But the minute we steer into McCall territory – good friends, good cars and great events – the enthusiasm engine turns over and a white-wall-tire smile starts to flash. Something he told me over the phone registers: “Over at the Jet Center, I have my suit on and I’m meeting with clients,” he said. “Over here I’m the real me.”
The conversation swerves from how central the area is to his identity (“Having this canvas to do my work is amazing – the natural beauty for my bike rides, the Concours, the race track”) to the stigma Car Week can carry (“It gets a bad rap… You’re not going to stop it, so go with it. It’s funny: Given the economy, I didn’t hear people complaining about the [MotoGP] noise this year.”). He goes on to observe landmarks along his 30-year career working on cars, and 18 years of producing the “Jet Set” blockbuster with his wife and event partner Molly, who he has known since he was around 7. (Molly declined to be interviewed for this piece, citing an insane schedule prepping this year’s event.) “I’m the ADD guy who makes some contacts, but I owe all the creative design and infrastructure to her,” he says.
He also hits on what he thinks has driven his success.
“One of things about car business, and specifically dealing with over-the-top collectibles,” he says, “is that it’s really not a car business. It’s clearly a people business. If you get it right, do it the way they need it done, not you, success follows that.”
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Chandeliers drip from the soaring ceiling of the Monterey Jet Center hangar. Below, displays appointed with A. Link diamonds and Breitling-Bentley watches fall in around an Icon A5, a slick personal sport aircraft with retractable wings, an amphibious hull and a cockpit borrowed from the future.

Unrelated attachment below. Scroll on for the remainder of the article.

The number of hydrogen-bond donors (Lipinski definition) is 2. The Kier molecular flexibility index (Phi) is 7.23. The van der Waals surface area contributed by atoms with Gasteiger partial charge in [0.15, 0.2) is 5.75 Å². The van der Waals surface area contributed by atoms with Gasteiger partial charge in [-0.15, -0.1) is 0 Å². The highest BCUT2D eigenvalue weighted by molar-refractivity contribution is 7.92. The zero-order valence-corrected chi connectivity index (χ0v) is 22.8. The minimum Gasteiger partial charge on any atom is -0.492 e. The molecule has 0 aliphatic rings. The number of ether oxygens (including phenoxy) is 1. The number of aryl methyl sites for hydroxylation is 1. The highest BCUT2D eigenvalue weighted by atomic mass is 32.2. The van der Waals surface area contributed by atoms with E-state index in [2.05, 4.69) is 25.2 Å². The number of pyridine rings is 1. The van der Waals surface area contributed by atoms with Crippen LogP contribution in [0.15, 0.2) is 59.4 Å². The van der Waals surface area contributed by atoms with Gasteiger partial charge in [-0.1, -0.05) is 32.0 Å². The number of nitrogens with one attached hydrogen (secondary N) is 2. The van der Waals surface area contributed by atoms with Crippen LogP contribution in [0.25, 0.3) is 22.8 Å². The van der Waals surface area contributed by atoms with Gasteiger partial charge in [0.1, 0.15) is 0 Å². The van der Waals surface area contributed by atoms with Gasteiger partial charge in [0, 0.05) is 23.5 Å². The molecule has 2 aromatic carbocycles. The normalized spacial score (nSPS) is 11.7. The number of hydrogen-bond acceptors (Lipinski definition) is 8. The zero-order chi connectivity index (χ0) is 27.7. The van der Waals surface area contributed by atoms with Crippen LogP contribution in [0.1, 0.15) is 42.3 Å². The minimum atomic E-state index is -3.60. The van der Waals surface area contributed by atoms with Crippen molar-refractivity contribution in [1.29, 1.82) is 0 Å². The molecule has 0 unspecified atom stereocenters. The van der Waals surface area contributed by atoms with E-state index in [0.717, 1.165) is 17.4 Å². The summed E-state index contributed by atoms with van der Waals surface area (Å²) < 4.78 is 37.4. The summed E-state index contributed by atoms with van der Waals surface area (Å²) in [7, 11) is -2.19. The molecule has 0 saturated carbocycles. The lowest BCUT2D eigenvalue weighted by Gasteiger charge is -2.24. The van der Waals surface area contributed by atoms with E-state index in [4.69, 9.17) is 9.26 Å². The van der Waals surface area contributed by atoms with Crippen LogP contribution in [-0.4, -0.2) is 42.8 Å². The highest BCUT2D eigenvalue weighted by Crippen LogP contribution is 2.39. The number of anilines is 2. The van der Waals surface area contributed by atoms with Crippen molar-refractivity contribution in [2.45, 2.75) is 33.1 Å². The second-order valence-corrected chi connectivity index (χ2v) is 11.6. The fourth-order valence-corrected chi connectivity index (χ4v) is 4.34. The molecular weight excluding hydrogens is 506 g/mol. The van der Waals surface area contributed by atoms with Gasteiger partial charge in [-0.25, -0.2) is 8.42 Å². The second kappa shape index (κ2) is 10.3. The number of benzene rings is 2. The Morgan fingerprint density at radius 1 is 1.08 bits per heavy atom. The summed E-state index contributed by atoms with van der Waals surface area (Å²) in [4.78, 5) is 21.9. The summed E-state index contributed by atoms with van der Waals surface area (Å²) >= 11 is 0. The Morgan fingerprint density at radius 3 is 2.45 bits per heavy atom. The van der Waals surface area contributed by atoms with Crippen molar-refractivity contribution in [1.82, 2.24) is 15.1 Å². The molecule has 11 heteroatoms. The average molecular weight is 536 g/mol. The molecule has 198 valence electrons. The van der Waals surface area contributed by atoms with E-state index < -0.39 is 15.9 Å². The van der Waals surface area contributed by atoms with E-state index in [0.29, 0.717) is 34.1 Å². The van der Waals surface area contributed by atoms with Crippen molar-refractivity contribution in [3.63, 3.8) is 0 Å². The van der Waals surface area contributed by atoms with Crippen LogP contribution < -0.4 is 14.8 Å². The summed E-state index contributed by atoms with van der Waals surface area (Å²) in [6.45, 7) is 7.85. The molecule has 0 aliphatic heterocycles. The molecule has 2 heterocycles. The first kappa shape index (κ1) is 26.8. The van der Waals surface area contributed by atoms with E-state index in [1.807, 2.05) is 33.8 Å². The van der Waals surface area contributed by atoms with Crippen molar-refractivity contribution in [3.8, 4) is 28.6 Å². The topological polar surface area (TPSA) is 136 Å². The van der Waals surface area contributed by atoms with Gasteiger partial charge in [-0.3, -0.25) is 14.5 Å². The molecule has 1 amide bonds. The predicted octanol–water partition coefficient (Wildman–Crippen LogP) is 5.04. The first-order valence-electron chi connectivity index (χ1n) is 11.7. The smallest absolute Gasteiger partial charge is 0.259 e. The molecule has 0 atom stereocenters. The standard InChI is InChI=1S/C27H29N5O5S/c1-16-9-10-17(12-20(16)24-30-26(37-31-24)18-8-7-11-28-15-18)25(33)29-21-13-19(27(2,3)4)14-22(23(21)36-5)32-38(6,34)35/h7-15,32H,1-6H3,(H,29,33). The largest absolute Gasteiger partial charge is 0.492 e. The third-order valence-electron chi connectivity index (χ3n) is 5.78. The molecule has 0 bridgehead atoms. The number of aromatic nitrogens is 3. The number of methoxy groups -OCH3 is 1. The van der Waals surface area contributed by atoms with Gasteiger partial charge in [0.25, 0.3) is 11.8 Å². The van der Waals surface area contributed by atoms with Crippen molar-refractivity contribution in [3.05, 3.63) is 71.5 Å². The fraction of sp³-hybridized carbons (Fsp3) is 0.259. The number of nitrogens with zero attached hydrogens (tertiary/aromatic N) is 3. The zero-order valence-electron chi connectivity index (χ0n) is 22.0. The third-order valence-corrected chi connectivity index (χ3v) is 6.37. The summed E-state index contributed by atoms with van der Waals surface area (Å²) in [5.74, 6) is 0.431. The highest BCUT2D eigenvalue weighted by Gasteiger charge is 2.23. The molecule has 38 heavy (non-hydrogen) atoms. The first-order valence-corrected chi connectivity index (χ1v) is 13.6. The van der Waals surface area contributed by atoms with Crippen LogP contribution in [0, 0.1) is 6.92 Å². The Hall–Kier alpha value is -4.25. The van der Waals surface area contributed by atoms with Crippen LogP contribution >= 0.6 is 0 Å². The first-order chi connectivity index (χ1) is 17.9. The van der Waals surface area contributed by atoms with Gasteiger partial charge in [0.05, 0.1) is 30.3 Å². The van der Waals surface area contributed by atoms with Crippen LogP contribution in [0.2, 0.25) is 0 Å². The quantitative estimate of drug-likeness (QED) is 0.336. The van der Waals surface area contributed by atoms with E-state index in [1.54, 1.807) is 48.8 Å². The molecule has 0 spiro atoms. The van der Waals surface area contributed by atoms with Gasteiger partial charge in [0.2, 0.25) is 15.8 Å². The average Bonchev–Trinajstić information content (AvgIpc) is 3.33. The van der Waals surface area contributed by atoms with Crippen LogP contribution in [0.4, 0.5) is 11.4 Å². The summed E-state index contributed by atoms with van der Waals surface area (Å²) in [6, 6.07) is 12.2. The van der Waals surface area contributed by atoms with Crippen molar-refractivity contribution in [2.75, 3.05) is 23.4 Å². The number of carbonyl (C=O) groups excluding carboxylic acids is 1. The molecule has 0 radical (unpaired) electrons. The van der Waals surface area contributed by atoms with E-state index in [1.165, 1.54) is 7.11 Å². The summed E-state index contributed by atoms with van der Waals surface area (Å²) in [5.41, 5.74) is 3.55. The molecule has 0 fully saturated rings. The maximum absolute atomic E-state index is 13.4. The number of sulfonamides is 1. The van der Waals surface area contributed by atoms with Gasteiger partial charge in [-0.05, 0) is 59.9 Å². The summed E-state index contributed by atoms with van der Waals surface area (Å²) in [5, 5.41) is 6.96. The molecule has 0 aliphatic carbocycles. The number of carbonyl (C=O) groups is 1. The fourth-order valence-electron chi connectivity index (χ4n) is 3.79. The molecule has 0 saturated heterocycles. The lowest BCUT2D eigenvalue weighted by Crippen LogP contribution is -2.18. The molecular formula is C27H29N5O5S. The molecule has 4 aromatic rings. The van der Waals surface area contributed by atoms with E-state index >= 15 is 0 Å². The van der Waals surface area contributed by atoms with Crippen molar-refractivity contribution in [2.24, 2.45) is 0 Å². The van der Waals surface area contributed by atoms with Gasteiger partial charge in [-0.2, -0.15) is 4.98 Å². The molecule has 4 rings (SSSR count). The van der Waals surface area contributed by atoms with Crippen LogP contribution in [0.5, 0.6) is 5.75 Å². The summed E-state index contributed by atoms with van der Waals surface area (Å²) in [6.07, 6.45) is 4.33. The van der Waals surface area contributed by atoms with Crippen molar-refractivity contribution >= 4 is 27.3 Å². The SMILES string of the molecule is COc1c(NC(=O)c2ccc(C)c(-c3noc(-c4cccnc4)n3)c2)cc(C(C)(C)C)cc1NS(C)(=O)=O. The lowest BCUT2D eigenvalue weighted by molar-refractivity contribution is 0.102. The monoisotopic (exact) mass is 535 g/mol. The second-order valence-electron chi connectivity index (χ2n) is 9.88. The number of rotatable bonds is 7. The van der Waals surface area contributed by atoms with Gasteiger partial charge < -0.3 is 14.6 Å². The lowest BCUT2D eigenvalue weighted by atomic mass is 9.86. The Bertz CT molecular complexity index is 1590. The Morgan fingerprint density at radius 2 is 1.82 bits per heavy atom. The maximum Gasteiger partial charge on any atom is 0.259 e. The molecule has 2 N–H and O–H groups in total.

On the tarmac beyond, once they’ve set aside their glasses of Anderson Valley Roederer Estate bubbly or 2003 Carmel Valley Bernardus Marinus, cashmere-cradled VIPs are ushered aboard a phalanx of sleek private jets – Embrauers, Bombardiers and Boeings among them. The aristocratic conversation inside ranges from the luxury of the leather to the fruits of fractional ownership.
The vehicular view stretches 5 acres: a Rolls Royce reclines by an F-14; Bentleys and Spykers sit alongside a historic warplane with a glass gun turret in its nose; unlikely Lambourghinis lounge near a private Falcon 900LX. Amongst the crowd of 3,000 invite-only individuals grazing on locally procured meats and treats from Baja Cantina and Bruno’s Market, jet salesmen and carmaking moguls like Carroll Selby mingle with locals, including county supe Dave Potter. “Affinity” allies of the affair – Global Aerospace and Gleim jewelers, Saks Fifth Avenue and Flexjet, Lexus and Learjet, appoint still more spaces with eye-catching props. More vintage military aircraft occupy the horizon.
The adjectives that tumble from slack jaws run a gamut of superlatives. Humble is not among them. In a week that gives opulence new altitude, Gordon and Molly McCall have relocated luxury to a higher plane.
But roll back the Revival odometer, and humble happens to make sense.
Having sold his successful repair shop on Del Monte Avenue in Monterey, McCall moved into a modest space along the airport’s industrial margin and started a detail outfit.
“I WAS JUST LOOKING TO GET CUSTOMERS TOGETHER, THROW A PARTY. THE THING THAT REALLY SET IT OFF: THEY HAD A GULFSTREAM V SELL ON A HANDSHAKE.”
Concours contacts who knew him since he worked the Pebble fairways as a high-school kid drove their babies to the detail doctor religiously (some as often as every week). “He has an eye, attention to detail,” one client told me. “Everything was first class. And the finest detail around gauges, cracks and crannies, those things were really right. He always presented a car the best it could be done – he did the best job in world. That’s how he knew everybody.”